The representative of Papua New Guinea confirmed that the first and second stages of arms collection were near completion, and only the third stage remained. A one-year extension of UNPOB's mandate would enable the Political Office to complete its work, he said, expressing optimism that the mandate would be fulfilled under the proposed timetable, if not earlier. Pointing to progress made in reconciliation, arms disposal and constitutional reforms under the 2001 Bougainville Peace Agreement, he said the National Parliament had voted overwhelmingly in support of the Organic Law on Peace-Building in Bougainville, Autonomous Bougainville Government and Bougainville Referendum.
Most speakers supported a one-year mandate extension, with Australia's representative stressing that the United Nations presence in Bougainville must be genuinely catalytic, spurring the parties to re-energize and successfully conclude
the weapons disposal plan. The parties must understand that the presence of the United Nations and the Peace Monitoring Group of the Pacific Islands Forum was of a limited duration, and every effort should be made to accelerate progress while they were on the ground. Their presence -- comforting though it might be -- should not become the cause for putting back hard decisions, he said.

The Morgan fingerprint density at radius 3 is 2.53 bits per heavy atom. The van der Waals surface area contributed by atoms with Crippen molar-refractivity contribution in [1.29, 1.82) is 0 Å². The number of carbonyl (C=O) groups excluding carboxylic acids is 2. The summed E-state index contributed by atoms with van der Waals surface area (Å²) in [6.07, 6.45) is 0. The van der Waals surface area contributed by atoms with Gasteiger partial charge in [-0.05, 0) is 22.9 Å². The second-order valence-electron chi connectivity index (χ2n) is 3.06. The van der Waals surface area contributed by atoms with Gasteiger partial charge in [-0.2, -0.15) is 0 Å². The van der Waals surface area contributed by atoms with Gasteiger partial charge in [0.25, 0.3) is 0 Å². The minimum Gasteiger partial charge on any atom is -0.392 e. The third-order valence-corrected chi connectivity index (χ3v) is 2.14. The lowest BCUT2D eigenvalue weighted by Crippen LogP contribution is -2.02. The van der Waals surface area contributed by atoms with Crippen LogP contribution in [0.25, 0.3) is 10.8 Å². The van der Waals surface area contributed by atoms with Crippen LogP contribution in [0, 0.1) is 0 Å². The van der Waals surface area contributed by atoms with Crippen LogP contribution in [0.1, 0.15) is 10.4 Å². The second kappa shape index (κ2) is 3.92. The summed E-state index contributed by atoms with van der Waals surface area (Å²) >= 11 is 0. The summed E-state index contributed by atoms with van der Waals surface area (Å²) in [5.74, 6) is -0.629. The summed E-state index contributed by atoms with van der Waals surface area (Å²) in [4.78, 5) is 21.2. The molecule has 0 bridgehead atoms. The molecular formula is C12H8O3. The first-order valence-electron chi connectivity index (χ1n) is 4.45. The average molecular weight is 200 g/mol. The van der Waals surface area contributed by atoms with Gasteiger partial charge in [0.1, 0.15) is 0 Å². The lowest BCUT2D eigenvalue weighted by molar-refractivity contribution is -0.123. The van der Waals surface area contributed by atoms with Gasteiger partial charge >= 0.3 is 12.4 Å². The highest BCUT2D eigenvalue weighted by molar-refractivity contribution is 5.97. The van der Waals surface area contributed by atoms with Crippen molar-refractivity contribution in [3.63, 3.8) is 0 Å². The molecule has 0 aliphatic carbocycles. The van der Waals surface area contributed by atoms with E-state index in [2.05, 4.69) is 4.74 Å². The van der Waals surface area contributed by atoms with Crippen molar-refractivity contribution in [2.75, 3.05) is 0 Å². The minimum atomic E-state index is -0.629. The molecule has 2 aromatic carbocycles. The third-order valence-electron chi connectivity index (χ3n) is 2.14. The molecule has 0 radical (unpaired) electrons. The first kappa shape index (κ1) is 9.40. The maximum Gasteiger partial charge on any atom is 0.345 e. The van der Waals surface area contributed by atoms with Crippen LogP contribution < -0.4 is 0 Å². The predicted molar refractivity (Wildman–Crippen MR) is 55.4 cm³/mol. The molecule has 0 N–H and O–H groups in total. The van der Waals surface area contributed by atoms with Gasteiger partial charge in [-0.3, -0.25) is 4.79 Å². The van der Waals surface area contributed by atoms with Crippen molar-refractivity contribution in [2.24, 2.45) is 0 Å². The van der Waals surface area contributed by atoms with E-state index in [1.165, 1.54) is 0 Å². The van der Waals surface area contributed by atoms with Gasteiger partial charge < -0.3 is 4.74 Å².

Fiji's representative, speaking on behalf of the Pacific Islands Forum, said the Group had given the matter of Bougainville the highest priority. Calling for a mandate extension, he emphasized that meeting the weapons disposal deadline would not happen automatically, but would require energy and firm commitment on the part of all actors, including UNPOB. It was in everybody's interest to move forward as quickly as possible and to see the process bring increasing autonomy as it drew to a successful conclusion, he added.